High Risers

Editor-at-large Dominic Corry highlights the 50 films with the biggest upward trend in critical regard throughout our first decade.

List: the 50 highest risers during Letterboxd’s first ten years.

Here at Letterboxd, we not only love movies, we love the love of movies. It’s why we exist, and we’re extremely proud of how our platform has provided a space for that love to be expressed, shared and discovered.

When we started this film-tracking party ten years ago, we had no idea what the data might show a decade on. As it turns out, we are especially proud to have made a space for you to foster your love of movies that have struggled to get their due. This can happen for a variety of reasons…

Sometimes when a film is released, it isn’t considered ‘cool’ to like it. We believe that nobody is ever wrong for loving something.

Sometimes when a film is released, monocultural critics from gatekeeper organizations dictate a particular sentiment that overwhelms the film, regardless of its intended audience. A film’s critical response shouldn’t be solely determined by a bunch of white cis males (full disclosure: I am one).

And sometimes when a film is released, the marketing completely misses the target audience.

But it appears that time plus Letterboxd provides some perspective. Knowing that our membership has grown and widened over the years, we’ve used our tenth birthday as an excuse to dive deep into the stats and produce a list of the top 50 “High Risers”These are the narrative feature films that have experienced the biggest upward trend in average ratings over the course of Letterboxd history.

These are not the highest-rated films. Nowhere near. The highest-rated title on the list hasn’t even cracked four out of five stars, while most are still chasing that elusive three. But our statistics department got all nerdy with linear regression and we can definitively say that these are the 50 films that have experienced the greatest upward ratings gradient throughout our existence.

Though many more films have slowly increased their ratings over time, we are generally talking about not much more than a modest half-star rise in most cases. But these 50 films have seen their Letterboxd standings organically (and in a few cases, dramatically) increase over time, thanks to unfiltered appreciation from Letterboxd members.

The results are fascinating, and demonstrate how certain types of films suffer more than others from a traditionally monolithic critical culture.

It’s remarkable how practically all 50 titles fit into one or more of five subgenres we’ve identified: overlooked Black cinema, the queer female experience, teenage-girl fun, joyful musicals and unsung rom-coms. These subgenres have traditionally been underserved by the prevailing critical and cultural conversations, but love for them has flourished on Letterboxd. If, for some reason, you have been embarrassed about loving White Chicks, fear no more. We’re all friends here.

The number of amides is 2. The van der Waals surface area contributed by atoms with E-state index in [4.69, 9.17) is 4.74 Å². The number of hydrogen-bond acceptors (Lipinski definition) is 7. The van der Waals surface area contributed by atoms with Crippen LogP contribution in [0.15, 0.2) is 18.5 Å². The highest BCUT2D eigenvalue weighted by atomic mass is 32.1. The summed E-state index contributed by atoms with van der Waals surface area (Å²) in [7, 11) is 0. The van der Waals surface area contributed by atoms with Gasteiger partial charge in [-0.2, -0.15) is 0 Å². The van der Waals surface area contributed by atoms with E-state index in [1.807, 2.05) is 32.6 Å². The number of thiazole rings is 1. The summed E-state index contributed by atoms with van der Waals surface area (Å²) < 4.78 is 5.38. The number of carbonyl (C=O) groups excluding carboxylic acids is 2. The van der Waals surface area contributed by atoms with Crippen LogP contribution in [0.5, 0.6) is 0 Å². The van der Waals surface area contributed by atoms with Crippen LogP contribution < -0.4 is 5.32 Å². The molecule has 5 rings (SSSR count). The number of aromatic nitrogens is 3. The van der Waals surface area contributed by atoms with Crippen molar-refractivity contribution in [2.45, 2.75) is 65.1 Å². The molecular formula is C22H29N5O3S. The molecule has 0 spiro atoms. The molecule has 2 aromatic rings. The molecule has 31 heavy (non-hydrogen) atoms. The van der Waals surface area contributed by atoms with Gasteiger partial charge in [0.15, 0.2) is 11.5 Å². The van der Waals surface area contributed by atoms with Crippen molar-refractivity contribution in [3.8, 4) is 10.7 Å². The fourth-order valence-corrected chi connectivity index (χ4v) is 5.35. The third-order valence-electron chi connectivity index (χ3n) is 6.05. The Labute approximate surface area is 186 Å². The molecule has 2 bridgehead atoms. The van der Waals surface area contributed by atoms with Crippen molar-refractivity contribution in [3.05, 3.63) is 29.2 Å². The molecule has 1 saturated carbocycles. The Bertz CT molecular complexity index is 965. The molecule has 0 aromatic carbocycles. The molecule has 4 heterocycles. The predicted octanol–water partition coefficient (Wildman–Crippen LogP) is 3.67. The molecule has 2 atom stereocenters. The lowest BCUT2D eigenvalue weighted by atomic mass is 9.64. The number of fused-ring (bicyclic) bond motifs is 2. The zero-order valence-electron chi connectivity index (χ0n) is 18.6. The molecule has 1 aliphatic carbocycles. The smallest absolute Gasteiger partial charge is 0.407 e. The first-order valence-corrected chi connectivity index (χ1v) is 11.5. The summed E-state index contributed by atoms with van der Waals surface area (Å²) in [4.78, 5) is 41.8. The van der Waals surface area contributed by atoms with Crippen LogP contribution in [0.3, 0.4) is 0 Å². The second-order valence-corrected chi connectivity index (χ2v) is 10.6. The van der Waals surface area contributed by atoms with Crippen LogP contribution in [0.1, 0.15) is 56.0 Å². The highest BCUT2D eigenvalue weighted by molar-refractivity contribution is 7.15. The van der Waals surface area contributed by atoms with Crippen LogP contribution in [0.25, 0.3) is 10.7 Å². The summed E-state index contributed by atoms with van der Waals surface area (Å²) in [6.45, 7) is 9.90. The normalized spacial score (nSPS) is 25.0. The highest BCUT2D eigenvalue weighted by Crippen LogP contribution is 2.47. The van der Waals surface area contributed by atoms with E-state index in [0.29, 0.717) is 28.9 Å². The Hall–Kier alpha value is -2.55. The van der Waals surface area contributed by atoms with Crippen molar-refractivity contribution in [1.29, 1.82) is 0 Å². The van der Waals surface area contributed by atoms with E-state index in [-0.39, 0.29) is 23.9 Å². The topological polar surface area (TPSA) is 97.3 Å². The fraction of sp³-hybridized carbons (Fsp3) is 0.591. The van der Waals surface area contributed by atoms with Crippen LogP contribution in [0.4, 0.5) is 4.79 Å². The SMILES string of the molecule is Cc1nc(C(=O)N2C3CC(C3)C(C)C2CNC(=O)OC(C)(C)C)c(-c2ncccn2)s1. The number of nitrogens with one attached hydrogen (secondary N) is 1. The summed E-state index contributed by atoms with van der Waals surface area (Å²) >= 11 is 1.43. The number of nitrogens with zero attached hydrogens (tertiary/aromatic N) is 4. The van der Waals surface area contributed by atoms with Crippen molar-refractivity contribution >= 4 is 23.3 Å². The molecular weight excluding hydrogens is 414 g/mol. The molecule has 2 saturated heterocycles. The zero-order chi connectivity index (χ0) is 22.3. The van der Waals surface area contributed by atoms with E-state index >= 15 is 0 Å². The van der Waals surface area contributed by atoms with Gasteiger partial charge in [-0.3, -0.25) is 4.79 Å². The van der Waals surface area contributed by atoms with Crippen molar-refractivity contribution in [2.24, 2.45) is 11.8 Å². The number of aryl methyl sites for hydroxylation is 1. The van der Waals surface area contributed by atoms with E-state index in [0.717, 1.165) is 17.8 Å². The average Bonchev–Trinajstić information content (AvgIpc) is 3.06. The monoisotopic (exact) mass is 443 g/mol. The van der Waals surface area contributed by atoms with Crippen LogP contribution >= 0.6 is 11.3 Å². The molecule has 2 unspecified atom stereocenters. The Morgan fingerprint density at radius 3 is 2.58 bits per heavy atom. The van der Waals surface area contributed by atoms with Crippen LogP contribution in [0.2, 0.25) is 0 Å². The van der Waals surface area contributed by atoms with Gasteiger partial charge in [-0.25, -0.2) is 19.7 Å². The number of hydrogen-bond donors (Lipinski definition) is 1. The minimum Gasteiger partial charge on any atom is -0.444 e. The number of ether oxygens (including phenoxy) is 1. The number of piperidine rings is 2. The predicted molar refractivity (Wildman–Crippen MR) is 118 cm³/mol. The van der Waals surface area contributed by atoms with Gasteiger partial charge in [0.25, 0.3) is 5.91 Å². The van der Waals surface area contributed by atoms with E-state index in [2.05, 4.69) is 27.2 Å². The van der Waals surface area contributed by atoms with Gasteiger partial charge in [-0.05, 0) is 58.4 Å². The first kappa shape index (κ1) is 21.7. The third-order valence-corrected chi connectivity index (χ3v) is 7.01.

There’s plenty of overlap between these categories, and of course a few outliers (come into the light, Clifford stans!). Plus: three Brazilian films. Brazil is famously a movie-mad country, and this just further proves it. Legal!

Things are lookin’ up for Jimmy Bones. 
Things are lookin’ up for Jimmy Bones

Overlooked Black cinema

For a very long time in Western media, almost all mainstream film critics were white, and their reviews reflected their specific experience of the world. Although many critics went out of their way to praise “prestige” Black movies, genre films reflecting the Black experience often got shafted.

So it is satisfying to reveal that the film that experienced the biggest leap in average rating throughout Letterboxd’s first ten years is Ernest R Dickerson’s 2001 film Bones. Dickerson, who started out as Spike Lee’s regular cinematographer, has long been a go-to director for prestige TV dramas including The Wire, Dexter and The Walking Dead. The Snoop Dogg-starring, gentrification-critiquing horror throwback was his seventh feature film as director.

Bones hit theaters six weeks after 9/11 and was quickly dismissed at the time, but it has undergone a critical reassessment in light of greater emphasis being placed on Black cinematic representation, and Letterboxd horror nerds have long sung its praises.

As Carlo V states in his review, he’s “disappointed that people still have trouble appreciating that, because this has just about everything I want out of a horror movie and I would’ve gladly ingested six more of these.”

“Dickerson’s ever-perceptive eye traces a genre history, tying figures of Blaxploitation with the politics of the time that have festered into the present day,” writes Arkheia. Dnealx6 agrees: “A fully realized, uniquely visualized haunted-house film, with a core of real sadness and betrayal, rooted in a very specific historical moment.”

Patrick writes that it’s “probably Dickerson’s best and most personal movie! You can feel his passion for the material bleed through the screen,” while River describes it as “Scooby-Doo plus Argento rolled into a nasty, very funny Blaxploitation update for post-Reagan urban woes.”

There’s clearly more meat on this Bones than the film was given credit for upon its release. Snoop has another film on the list: 2012 stoner-buddy-comedy Mac & Devin Go To High School (in 26th place), in which he stars with Wiz Khalifa, and there’s another Black horror in the 36th spot, Rusty Cundieff’s anthology, Tales From The Hood.

Other films cherished by Black audiences that appear on the list are the often-mocked but actually loved-by-all comedy White Chicks (“What ISN’T Shakespeare but FEELS like Shakespeare?” asks Michael), Michael Jordan wish-fulfillment fantasy Like Mike, and Hype Williams’ crime drama Belly, starring Nas and DMX. If you sort the High Risers list by highest-rated overall, Bill Duke’s increasingly iconic thriller Deep Cover, which has always had respect (and received its Criterion 4K release this past July), comes in second place, with a massive 3.8 out of five.